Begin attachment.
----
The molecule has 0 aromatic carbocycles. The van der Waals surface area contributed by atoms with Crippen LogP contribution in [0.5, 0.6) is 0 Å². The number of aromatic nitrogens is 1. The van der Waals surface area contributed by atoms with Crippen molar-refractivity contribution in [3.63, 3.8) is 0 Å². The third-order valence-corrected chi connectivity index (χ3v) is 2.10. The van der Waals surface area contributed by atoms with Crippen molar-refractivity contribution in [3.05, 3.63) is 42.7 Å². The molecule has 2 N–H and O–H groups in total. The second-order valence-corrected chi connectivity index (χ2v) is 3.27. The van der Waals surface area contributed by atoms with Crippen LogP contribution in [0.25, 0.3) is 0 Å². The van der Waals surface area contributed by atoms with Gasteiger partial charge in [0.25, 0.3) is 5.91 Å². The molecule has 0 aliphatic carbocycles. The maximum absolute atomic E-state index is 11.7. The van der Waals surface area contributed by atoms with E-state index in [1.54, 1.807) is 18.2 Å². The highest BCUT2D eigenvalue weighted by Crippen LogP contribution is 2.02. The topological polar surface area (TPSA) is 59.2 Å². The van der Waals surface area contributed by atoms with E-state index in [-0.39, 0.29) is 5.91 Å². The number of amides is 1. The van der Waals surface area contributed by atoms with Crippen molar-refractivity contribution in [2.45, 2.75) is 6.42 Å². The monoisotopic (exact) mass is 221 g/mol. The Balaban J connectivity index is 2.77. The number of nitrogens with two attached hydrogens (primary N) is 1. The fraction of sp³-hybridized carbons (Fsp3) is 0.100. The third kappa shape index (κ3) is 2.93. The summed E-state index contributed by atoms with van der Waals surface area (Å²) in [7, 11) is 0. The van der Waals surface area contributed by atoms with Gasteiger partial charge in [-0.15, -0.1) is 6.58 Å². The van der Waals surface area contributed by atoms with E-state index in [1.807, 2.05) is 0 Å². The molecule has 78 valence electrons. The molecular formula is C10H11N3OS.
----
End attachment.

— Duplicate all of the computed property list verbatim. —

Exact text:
The molecule has 0 aromatic carbocycles. The van der Waals surface area contributed by atoms with Crippen LogP contribution in [0.5, 0.6) is 0 Å². The number of aromatic nitrogens is 1. The van der Waals surface area contributed by atoms with Crippen molar-refractivity contribution in [3.63, 3.8) is 0 Å². The third-order valence-corrected chi connectivity index (χ3v) is 2.10. The van der Waals surface area contributed by atoms with Crippen molar-refractivity contribution in [3.05, 3.63) is 42.7 Å². The molecule has 2 N–H and O–H groups in total. The second-order valence-corrected chi connectivity index (χ2v) is 3.27. The van der Waals surface area contributed by atoms with Crippen LogP contribution in [0.25, 0.3) is 0 Å². The van der Waals surface area contributed by atoms with Gasteiger partial charge in [0.25, 0.3) is 5.91 Å². The molecule has 0 aliphatic carbocycles. The maximum absolute atomic E-state index is 11.7. The van der Waals surface area contributed by atoms with E-state index in [1.54, 1.807) is 18.2 Å². The highest BCUT2D eigenvalue weighted by Crippen LogP contribution is 2.02. The topological polar surface area (TPSA) is 59.2 Å². The van der Waals surface area contributed by atoms with E-state index in [-0.39, 0.29) is 5.91 Å². The number of amides is 1. The van der Waals surface area contributed by atoms with Crippen molar-refractivity contribution in [2.45, 2.75) is 6.42 Å². The monoisotopic (exact) mass is 221 g/mol. The Balaban J connectivity index is 2.77. The number of nitrogens with two attached hydrogens (primary N) is 1. The fraction of sp³-hybridized carbons (Fsp3) is 0.100. The third kappa shape index (κ3) is 2.93. The summed E-state index contributed by atoms with van der Waals surface area (Å²) in [7, 11) is 0. The van der Waals surface area contributed by atoms with Gasteiger partial charge in [-0.15, -0.1) is 6.58 Å². The van der Waals surface area contributed by atoms with E-state index in [1.807, 2.05) is 0 Å². The molecule has 78 valence electrons. The molecular formula is C10H11N3OS.